Vampirella regales her therapist with the story of the time that she and a group of killer nuns crashed a Satanic rite and fought all kinds of beasts. It doesn’t go quite the way you’d expect.
The thing is, Satanists aren’t at all the way they’re usually portrayed in various forms of mass media. At the very least, they’re not plotting to take over the world and participating in murderous blood orgies. So to have this issue lean into the idea of that being a stereotype and to see Vampirella call out all of these old posers was a blast. It not only ridicules the enemy, but it also gives Vampirella more of a reason to be on the scene to break up this gross party. This is just one of the smart storytelling decisions in this issue.
What was entirely unexpected was the philosophical angle from which Vampirella approached this battle. It’s something that doesn’t come up that often, but she’s ostensibly working for a church that worships a deity she doesn’t believe in or even have on her home planet. This makes her dividing lines between good and evil slightly more skewed, almost on a sliding scale. Furthermore, she knows that the way she gets her sustenance could be construed as evil on Earth.
In other words, Vampirella is making it up as she goes along. She knows wickedness when she sees it, but can occasionally have trouble discerning which brands of wickedness should be punished. It’s a really interesting read on the character that I have to commend. Vampirella has always been a bit of a plucky action hero, so to see her not entirely sure which direction she’s going in is such a cool take from Christopher Priest. It’s the kind of indecision and uncertainty that could send an ancient being to therapy, which is where we have of course found Vampirella in this series.
The framing device of the therapy sessions is a brilliant move. By allowing the therapist to comment on Vampirella’s story and her subsequent explanations of her behavior, we get into the minutiae of Vampirella’s everyday life. This is a lot more fun and interesting than you’d expect. It also allows our characters to comment on how bonkers Vampirella’s entire premise is, only without running into the problem of invalidating the story. It never feels like the character is being treated as a joke, even though her therapist clearly doesn’t take her seriously.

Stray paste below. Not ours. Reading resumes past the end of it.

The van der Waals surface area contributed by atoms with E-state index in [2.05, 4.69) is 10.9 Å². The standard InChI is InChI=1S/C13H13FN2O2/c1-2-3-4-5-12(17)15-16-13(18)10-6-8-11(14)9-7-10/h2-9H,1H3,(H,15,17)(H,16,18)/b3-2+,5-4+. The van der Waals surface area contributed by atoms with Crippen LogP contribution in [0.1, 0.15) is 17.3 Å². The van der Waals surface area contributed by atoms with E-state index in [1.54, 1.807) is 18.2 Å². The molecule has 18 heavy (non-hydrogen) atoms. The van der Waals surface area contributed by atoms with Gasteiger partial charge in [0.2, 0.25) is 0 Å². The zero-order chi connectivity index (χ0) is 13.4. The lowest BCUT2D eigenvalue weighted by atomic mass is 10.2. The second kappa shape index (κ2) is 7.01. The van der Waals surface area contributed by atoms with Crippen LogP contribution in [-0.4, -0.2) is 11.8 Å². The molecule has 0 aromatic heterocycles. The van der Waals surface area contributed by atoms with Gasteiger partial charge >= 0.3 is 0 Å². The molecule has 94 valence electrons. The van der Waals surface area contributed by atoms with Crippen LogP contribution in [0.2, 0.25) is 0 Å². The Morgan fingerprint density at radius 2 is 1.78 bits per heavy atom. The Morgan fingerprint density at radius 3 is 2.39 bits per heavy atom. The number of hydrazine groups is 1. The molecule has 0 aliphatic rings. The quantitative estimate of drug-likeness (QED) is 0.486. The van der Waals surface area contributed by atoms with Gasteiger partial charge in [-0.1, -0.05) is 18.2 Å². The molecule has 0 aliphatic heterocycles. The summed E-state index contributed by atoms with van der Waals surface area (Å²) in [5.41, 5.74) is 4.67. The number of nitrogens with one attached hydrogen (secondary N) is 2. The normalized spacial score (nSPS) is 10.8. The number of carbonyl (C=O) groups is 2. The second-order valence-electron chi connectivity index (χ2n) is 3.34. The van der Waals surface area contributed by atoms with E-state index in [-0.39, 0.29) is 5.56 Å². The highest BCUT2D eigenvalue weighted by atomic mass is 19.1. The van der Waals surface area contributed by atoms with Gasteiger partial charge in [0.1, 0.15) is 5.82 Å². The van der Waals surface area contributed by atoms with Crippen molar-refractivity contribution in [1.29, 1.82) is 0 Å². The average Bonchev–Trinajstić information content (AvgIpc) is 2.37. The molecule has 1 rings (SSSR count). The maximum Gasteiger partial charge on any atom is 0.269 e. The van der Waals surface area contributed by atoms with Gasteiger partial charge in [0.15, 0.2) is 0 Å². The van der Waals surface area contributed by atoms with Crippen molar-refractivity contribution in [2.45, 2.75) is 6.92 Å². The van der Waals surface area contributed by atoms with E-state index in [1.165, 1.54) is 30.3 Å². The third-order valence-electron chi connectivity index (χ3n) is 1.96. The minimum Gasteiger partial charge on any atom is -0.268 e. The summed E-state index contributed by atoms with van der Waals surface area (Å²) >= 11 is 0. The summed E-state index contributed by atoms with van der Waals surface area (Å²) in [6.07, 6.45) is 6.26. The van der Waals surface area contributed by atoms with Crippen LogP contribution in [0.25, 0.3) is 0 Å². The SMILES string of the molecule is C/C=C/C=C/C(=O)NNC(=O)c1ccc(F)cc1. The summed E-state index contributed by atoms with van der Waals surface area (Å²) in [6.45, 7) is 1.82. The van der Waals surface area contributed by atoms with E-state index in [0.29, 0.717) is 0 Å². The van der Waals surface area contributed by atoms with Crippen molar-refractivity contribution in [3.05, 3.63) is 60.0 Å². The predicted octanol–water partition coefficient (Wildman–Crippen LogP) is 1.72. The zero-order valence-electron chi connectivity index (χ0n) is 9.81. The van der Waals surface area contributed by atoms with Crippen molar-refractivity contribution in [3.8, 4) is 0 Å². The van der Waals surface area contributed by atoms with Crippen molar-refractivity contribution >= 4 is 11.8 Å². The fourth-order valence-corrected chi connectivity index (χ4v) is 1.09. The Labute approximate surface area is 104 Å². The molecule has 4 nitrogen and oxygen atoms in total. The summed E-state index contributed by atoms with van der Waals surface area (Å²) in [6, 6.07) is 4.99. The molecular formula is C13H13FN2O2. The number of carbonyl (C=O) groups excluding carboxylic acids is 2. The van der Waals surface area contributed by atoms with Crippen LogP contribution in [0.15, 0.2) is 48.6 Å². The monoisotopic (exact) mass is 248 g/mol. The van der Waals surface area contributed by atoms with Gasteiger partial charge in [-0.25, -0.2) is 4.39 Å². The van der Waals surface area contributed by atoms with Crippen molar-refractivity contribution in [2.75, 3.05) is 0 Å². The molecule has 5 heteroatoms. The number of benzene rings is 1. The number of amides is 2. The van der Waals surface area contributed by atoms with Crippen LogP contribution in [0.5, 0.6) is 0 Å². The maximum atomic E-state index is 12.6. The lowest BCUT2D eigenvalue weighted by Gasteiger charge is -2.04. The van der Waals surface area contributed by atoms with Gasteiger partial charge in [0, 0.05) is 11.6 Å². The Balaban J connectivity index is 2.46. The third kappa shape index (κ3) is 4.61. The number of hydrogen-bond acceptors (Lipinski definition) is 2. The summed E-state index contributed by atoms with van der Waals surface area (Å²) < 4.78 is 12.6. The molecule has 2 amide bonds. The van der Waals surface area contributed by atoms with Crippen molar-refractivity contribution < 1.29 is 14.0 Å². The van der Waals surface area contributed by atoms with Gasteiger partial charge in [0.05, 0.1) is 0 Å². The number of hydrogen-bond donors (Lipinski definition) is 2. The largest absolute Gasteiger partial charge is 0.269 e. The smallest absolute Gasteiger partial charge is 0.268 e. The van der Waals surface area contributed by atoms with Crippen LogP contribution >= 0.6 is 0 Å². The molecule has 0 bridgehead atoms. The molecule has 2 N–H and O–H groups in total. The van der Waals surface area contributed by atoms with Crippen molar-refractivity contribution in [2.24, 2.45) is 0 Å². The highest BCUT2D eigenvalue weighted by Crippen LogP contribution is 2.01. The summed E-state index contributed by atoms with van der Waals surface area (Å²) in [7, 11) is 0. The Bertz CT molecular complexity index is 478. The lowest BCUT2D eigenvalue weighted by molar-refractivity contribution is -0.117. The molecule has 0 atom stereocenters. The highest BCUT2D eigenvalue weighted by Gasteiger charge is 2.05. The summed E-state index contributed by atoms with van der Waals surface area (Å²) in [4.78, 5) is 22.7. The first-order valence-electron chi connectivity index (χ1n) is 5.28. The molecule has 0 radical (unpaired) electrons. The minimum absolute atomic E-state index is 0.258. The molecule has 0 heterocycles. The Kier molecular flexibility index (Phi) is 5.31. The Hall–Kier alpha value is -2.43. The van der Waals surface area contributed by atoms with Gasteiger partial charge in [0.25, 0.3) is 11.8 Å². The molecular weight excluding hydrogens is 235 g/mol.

The artwork and colors from Ergün Gündüz continue to be exquisite and gnarly at the same time. A battle in a pool full of blood is visceral and hilarious, with limbs being lopped off and organs flying everywhere. Vampirella’s relaxed poses during the battle show her confidence and ferocity in ways that don’t need to be addressed through dialogue. It’s a joy to see her go to work on the baddies.
Still, there are a few points where the book feels a little harder to follow. The introduction of the character named Benny, for instance, felt somewhat jarring. Like last month, this issue jumps around a bit in time, playing with Vampirella’s insecurities in the form of flashbacks. However, it occasionally feels somewhat muddled with interjections from the therapist and side-steps to check in on other characters we haven’t exactly met yet. It’s starting to come together in interesting ways, but there are moments here that will likely depend on future issues to make more sense.
Priest is simultaneously deconstructing and reinvigorating everything that works about Vampirella as a character. The absurdity is embraced in ways that don’t ridicule the material, but instead allow more realistic characters to inhabit this heightened world.
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